It is more a dire canvas than a traverse through the bare bones of human companionship. It’s a work that characterizes its setting with disturbing normalcy and a lack of apathy, the mindset one would expect when such horror is so repeatedly seen. It is certainly visually competent.
The Road is not about the road itself though, the road to freedom or some secret clearing where the world hasn’t keeled over. The Road is about the people who transgressed the path, about the humanity or lack thereof illustrated in its pages and in its steps. It’s about the tragedy that humankind has seen fall upon it, the diminution of their resolve and the endless slaughter of the concept of hope. This is a dissection of the human brain and heart as much as it is an autopsy of the psyche of an animal pushed to the brink of extinction. These are bricks of substance we’re talking about here. These are the types of discussion, the styles of theme you would expect in an adaptation of McCarthy’s work, but you will find yourself thoroughly starved by the end of it.
The backbone of this film, the meaty morsels shall we call them, simply are not there. Again, the presentation is well-done and I give the crew credit, but the foreground, the thing we came to see, is nearly transparent. It is not because the background is that enticing. It is embracing but not to the point that this deserved an Academy Award nomination or the most strident rally. No, the writing desk simply shortchanged us. The same depths that I hoped to see on-screen are simply not approached with the most ardent of efforts.
Imagine being a photographer and having a career-defining image laid in front of you. You take the picture and capture a large part of the glory in the back half, showcasing the texture I mentioned at the beginning, but in the pursuit of that panorama, that snow globe effect, of being seized by this little pocket of nature, you forgot about the central subject in your photo. What you captured is out of focus.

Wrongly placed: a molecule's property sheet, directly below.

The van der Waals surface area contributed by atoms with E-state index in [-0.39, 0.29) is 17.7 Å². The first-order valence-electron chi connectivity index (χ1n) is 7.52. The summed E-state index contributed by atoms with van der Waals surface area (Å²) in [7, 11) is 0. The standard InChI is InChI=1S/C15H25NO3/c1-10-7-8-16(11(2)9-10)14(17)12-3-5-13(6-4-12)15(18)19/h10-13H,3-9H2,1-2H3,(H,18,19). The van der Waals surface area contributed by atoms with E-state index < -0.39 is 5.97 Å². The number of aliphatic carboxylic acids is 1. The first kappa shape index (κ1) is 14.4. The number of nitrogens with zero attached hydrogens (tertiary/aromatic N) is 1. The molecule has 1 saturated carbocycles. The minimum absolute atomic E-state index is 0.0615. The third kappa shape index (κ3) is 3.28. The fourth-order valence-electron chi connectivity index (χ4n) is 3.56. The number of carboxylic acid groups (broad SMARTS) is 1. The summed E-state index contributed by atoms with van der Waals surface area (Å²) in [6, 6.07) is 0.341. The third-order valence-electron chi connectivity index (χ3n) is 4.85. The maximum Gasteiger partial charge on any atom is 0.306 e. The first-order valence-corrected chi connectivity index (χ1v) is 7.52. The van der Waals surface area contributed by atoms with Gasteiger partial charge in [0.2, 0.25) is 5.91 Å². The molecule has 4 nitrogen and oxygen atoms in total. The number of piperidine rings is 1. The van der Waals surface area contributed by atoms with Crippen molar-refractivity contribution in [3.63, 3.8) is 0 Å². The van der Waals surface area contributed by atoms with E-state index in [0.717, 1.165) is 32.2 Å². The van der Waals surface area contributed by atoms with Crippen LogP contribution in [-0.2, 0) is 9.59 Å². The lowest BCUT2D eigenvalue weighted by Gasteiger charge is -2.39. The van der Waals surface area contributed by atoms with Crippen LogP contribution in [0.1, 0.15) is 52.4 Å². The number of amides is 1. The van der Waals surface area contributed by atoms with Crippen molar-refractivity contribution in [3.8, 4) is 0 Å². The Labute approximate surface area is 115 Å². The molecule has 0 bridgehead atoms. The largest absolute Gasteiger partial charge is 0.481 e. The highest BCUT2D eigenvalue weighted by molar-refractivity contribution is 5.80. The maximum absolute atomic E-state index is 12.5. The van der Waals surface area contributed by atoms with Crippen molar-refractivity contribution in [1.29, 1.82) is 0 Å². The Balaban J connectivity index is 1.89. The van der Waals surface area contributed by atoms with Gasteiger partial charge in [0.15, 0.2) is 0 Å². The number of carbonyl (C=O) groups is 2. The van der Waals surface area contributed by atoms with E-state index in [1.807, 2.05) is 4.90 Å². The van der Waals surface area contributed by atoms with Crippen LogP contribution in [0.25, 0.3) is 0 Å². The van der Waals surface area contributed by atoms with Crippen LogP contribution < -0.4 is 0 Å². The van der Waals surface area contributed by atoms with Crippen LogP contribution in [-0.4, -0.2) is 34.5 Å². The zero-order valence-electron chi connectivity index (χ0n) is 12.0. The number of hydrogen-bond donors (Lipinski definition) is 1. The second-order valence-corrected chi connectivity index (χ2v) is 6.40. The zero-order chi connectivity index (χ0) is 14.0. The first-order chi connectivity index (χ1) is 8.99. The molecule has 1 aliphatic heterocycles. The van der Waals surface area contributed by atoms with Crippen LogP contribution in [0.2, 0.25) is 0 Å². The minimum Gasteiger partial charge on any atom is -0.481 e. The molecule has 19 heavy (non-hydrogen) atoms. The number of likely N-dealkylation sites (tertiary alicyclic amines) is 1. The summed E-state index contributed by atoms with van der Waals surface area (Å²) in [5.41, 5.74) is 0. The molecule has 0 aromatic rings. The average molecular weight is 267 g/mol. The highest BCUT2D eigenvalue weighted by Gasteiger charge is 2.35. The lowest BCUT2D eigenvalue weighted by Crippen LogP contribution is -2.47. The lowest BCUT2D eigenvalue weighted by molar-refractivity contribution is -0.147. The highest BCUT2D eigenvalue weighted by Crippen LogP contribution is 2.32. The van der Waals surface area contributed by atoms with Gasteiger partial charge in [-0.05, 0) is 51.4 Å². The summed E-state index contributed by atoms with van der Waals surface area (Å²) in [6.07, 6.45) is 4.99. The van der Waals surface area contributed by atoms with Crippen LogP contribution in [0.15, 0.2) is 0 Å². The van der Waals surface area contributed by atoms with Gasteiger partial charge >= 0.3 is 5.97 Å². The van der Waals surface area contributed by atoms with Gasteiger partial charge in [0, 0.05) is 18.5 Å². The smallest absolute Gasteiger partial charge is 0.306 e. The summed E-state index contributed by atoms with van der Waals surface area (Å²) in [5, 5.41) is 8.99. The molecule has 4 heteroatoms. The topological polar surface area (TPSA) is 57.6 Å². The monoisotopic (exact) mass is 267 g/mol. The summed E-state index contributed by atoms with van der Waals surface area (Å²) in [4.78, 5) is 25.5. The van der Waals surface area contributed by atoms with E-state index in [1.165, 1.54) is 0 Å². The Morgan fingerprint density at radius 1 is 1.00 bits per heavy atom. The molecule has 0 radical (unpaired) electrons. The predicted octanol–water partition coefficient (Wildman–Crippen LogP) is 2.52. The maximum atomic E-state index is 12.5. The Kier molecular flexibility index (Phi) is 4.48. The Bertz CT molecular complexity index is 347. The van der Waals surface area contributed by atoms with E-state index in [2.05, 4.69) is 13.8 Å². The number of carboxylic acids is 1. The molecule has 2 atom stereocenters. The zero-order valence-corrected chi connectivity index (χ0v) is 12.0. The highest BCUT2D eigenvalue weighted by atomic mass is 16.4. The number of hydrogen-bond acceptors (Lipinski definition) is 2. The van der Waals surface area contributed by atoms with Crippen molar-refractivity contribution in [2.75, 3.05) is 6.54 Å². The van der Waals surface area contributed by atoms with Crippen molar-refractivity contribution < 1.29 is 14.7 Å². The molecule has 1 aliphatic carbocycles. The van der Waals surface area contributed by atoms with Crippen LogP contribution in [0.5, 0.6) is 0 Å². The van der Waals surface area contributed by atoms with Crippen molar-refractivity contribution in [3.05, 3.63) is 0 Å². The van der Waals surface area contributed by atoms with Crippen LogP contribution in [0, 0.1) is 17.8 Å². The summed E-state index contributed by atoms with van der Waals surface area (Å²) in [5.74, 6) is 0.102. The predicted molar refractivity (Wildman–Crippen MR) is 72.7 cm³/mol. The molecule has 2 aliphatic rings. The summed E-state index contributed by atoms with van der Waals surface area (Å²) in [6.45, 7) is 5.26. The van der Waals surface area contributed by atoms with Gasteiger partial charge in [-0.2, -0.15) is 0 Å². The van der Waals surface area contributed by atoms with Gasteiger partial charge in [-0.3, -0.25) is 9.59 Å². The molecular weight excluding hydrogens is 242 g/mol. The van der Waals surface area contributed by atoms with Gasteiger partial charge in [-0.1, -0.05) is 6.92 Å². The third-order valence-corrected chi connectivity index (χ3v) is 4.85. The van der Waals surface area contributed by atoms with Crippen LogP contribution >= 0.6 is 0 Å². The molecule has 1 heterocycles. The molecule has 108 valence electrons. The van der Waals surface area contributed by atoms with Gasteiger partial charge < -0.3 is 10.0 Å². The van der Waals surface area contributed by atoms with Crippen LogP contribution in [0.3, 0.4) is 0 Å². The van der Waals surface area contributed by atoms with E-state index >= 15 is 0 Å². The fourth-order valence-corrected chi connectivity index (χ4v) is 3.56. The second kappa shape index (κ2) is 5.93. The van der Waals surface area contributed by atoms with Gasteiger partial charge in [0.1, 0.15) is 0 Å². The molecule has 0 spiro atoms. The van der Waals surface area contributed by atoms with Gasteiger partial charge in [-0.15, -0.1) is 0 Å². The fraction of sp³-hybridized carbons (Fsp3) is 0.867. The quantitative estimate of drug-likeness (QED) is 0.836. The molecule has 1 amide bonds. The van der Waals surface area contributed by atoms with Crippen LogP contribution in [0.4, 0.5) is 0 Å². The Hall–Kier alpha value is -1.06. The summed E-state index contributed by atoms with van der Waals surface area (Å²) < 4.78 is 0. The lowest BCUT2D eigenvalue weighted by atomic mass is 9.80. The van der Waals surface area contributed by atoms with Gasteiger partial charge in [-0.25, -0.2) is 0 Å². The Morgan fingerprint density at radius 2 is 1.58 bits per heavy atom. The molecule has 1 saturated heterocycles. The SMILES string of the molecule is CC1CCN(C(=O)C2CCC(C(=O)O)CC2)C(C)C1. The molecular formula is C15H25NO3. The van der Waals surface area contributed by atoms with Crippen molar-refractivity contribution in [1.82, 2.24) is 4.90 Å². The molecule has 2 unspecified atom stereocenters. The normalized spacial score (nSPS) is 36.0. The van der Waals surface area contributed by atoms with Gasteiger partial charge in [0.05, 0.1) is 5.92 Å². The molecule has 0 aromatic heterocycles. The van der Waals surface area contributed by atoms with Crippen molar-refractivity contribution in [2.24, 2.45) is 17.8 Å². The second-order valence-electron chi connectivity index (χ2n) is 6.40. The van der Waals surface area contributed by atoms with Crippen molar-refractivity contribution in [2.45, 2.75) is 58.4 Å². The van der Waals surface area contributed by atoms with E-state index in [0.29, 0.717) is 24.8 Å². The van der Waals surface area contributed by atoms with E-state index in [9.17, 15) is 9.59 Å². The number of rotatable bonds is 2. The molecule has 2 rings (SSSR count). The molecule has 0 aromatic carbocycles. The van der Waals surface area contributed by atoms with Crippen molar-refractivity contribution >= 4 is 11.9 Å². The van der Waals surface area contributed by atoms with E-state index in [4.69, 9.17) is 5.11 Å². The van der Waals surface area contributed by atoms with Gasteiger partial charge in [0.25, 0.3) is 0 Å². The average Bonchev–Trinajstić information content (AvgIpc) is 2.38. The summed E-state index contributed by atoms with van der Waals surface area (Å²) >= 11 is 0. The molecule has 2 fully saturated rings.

That feels like the most appropriate metaphor for this viewing experience. It’s a product that delivers on one of its founding principles, visual storytelling, but dramatically fails in shipping the essential contents of the story alongside it.
Once again, if you’re new to my blog, I’ve always ranked movies on a scale of 0-100 (I don’t know why, I just always have). Here’s the grading scale.
80-89 It was a pretty good movie and definitely one worth seeing, but it doesn’t quite scratch my top ten percentile. (The Conjuring, Sinister, Olympus Has Fallen, The Cable Guy, The Cabin in the Woods)
50-59 This movie isn’t intolerable but it’s not blowing my mind either. I’m trying really hard to get some sort of enjoyment out of this. (Tommy Boy, Death Note, True Memoirs of an International Assassin, The Great Wall, Robin Hood)
40-49 This movie is just mediocre. It’s not doing anything other than the bare minimal, so morbidly boring that sometimes I’m actually angry I watched this. (Pirates of the Caribbean: Dead Men Tell No Tales, Power Rangers, Underworld: Evolution, Batman & Robin, Bloodsport)
30-39 Definitely worse than mediocre, the 30′s ironically define the 1930′s, full of depression, lack of accomplishments, poverty and just so dumb. (Most Likely to Die, Independence Day: Resurgence, The Crow: City of Angels, Centurion, Planet of the Apes)
0-19 Watching this movie resulted in one or more of the following: seizure, loss of brain cells, falling asleep/unconsciousness, feel you wasted your time/day, accomplished nothing for you, left the movie knowing less about it then you did going into it, constantly asking yourself why you came to see this movie, or near-death experience. In short, staring at a wall was just as entertaining as watching this movie. This movie deserved a sticker or a label that said, “WARNING: EXTREME AMOUNT OF SUCKAGE.” (The Coed and the Zombie Stoner, The Forbidden Dimensions, Cyborg, Outcast, Sabotage)
My score for The Road: 62.
When it comes to the genre of post-apocalyptic dramas, you could do worse than The Road but you could also do much, much better. Viggo keeps this boat afloat, dedicating a capable effort to the cause whilst brief appearances from Charlize Theron and Robert Duvall feel like yet another headwind Viggo has to plow his way through. By the end of it, Viggo looks like a man beaten to a pulp physically but with plenty of emotional and cerebral punch left in him if only he was given the material to work with. I can’t help feeling like Viggo was waiting for the art to come and I couldn’t help feeling the same way.